The Bank of Industry has secured a credit line of €100 million from the French Development Agency (AFD)] for the expansion of green finance in Nigeria.
The bank has also worked with its partners to raise over $5 billion from several International Financial Institutions in the last five years for building a climate –smart Nigeria in line with President Bola Ahmed Tinubu’s vision.
The Managing Director and Chief Executive of the Bank of Industry (BOI), Dr. Olasupo Olusi, dropped the hint yesterday, while addressing the Joint International Chief Executive Officers (CEO) forum of the Association of African Development Finance Institutions (AADF) and the Association of Development Financing Institutions in Asia and the Pacific (ADFAP) held in Abuja.
He said: “As Nigeria’s leading Development Finance Institution (DFI), one of the primary drivers of BOI’s developmental strategy is to accelerate the country’s development through supporting environmental-friendly and sustainable projects across the key sectors of the economy, we at BOI is committed to promoting this strategy to deliver on our mandate.”
The forum, which drew participants from across the globe, has as its theme: “DFIs’ Strategic Role Towards a Climate Smart Future.’’
Declaring the forum open, the Minister of Industry, Trade and Investment, Dr. Doris Uzoka—Anite, said DFIs needed to mobilise and invest in climate infrastructure to meet the unique needs of every country.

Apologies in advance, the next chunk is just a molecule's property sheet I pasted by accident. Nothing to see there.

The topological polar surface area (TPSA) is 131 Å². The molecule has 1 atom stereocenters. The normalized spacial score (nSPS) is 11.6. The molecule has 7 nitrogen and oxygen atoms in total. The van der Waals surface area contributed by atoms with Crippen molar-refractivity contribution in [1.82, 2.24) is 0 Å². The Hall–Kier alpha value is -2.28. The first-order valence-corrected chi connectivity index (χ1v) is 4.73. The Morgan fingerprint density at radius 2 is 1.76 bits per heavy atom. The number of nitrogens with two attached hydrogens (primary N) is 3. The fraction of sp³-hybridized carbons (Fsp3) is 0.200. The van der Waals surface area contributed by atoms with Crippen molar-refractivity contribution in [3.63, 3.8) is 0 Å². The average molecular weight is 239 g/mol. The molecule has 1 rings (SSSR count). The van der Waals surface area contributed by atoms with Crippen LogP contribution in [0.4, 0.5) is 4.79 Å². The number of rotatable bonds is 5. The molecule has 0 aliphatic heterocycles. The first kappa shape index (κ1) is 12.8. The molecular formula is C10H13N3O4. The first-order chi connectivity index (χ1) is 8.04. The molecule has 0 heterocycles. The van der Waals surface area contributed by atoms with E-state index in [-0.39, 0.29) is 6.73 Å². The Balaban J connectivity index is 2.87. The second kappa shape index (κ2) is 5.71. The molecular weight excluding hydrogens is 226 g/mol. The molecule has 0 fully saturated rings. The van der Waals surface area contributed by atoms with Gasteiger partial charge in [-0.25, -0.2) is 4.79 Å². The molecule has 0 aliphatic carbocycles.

The minister restated the commitment to work with stakeholders to encourage foreign direct investment inflows to Nigeria in line with the President’s renewed hope agenda.
She assured that the decision reached at the forum will lead to prosperity and a sustainable climate change friendly environment for African countries if well executed by concerned nations.
Earlier in his remarks, the AADFI Chairman and Chief Executive Officer (CEO), of Citizen Entrepreneurial Development Agency (CEDA), Botswana, Thabo Thamane, said it is no longer news that the world is facing the negative impact of climate change, human health and safety, food and water security and sustainable socio-economic development are threatened globally.
According to him, “reports predict that if strategic actions are not taken to combat climate change, the world economy will lose more than 10 per cent of its current gross Domestic Product (GDP) by 2048 and the least developed countries particularly those in Africa, Asia-Pacific and Latin America will suffer the worst consequences.
“Africa, for instance, is estimated to lose five per cent to 15 per cent of its projected GDP by 2050 with a projected climate adaptation cost of $10 billion to $30 billion yearly by 2030, at the same time, the Asia and ASEAN countries are projected to lose 26.5 per cent and 37.4 per cent of their GDPs by 2048 if immediate action is not taken to mitigate the efforts of climate change.”